I was involved in discussions with the Inspector for Strategic Products, and later the Swedish government, about the encryption of information and the export of software. From there, the ball just started rolling.

In a sentence, what does your organisation do?

We make it easy for people to add value to their organisations through the Internet.

What was your worst idea?

I don't know about my worst idea, but my biggest business mistake was studying and reading all the material a CEO is expected to. I found that that was a dead role in a small start-up. It's right for multinationals but for a start-up, if you're not focusing on sales from the first minute as the CEO, or anyone else for that matter, you're dead. That took a while for me to understand.

What in your opinion establishes an organisational culture where innovation is fostered?

I believe it's two things: breaking down an organisation's hierarchical structure and establishing ease of communication. When we started out, we were in a small room where communication was easy because you just had to look up and the person you wanted to speak to was there. There was no running around in corridors, which saved us a lot of time. Innovative ideas start to flow when the sales guy is sitting next to the 'techie', who's sitting next to the CEO. That's the type of situation where you get a very free flow of ideas.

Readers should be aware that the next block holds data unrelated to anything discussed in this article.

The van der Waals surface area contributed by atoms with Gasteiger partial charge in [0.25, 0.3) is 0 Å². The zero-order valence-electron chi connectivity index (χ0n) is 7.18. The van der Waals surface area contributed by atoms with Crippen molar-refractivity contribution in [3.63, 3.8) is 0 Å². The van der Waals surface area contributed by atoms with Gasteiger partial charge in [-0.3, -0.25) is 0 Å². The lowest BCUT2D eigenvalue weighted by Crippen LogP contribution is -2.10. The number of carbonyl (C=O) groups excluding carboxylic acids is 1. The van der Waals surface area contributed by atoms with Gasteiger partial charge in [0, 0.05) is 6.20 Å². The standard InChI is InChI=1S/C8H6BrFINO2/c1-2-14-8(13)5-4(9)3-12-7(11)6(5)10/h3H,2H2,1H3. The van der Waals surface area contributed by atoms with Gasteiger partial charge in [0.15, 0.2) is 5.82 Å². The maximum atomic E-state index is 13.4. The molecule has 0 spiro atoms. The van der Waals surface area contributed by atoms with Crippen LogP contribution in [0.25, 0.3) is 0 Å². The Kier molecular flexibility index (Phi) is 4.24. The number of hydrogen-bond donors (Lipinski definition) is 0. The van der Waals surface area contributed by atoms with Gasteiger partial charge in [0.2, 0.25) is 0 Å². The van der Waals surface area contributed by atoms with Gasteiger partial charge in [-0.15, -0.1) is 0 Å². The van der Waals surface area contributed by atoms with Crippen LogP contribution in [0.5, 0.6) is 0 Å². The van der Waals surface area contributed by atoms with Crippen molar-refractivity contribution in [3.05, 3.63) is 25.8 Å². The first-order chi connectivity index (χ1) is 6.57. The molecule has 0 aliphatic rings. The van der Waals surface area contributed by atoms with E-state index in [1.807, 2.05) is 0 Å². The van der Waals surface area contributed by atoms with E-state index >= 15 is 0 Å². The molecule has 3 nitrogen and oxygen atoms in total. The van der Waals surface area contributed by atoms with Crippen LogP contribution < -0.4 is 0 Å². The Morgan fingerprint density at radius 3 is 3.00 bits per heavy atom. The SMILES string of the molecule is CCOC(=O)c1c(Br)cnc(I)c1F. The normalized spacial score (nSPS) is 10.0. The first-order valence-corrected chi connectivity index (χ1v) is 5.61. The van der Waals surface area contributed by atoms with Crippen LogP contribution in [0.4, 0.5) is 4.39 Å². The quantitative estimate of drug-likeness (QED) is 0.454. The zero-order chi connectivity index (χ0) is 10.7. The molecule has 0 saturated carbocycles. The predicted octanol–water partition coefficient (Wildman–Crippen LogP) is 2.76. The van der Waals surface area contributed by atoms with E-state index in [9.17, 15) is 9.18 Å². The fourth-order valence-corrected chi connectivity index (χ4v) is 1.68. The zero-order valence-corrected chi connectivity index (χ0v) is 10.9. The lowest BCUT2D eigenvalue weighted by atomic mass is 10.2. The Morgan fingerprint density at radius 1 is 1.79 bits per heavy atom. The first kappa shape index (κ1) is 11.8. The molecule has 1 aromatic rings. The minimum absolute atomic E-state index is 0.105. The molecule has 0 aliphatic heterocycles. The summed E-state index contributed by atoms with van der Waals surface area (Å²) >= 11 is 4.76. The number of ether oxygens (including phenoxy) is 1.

If an IT director asked you to recommend a book that could change the way they and their organisation did business, what would you say?

Read the manual [laughs]! If they're able to understand how they could and should use their programs, they could save their organisations a lot of time.

What will the year 2001 be remembered for?

I'll pick a good issue and a bad one. I think there will be a super-virus, probably worse than the Melissa strain, and online security issues will become crucial, especially for e-commerce.

From a positive perspective, I believe many start-ups that find themselves in trouble but have sound business plans and objectives will be absorbed into larger organisations, rather than simply going belly-up. This will help satisfy investors.

Is the traditional role of the IT director set to change?

The title 'IT director' isn't important any more. Once again, it's what you do with the information technology that's important.

How will the Internet influence future business models?

I don't believe in revolution, but evolution. It's not so much the economy and the way business models will change, but the way individuals can work and act within an organisation. It will become easier to be a free agent and deliver work for three companies instead of one. The execution of business will change but not necessarily the models per se.

What effect will the RIP Act and the installation of black boxes have on IT organisations in the UK?

It will pass. You can't control the flow of information in that way - it's ridiculous to try. Is this 1984? It won't be around in 10 years' time.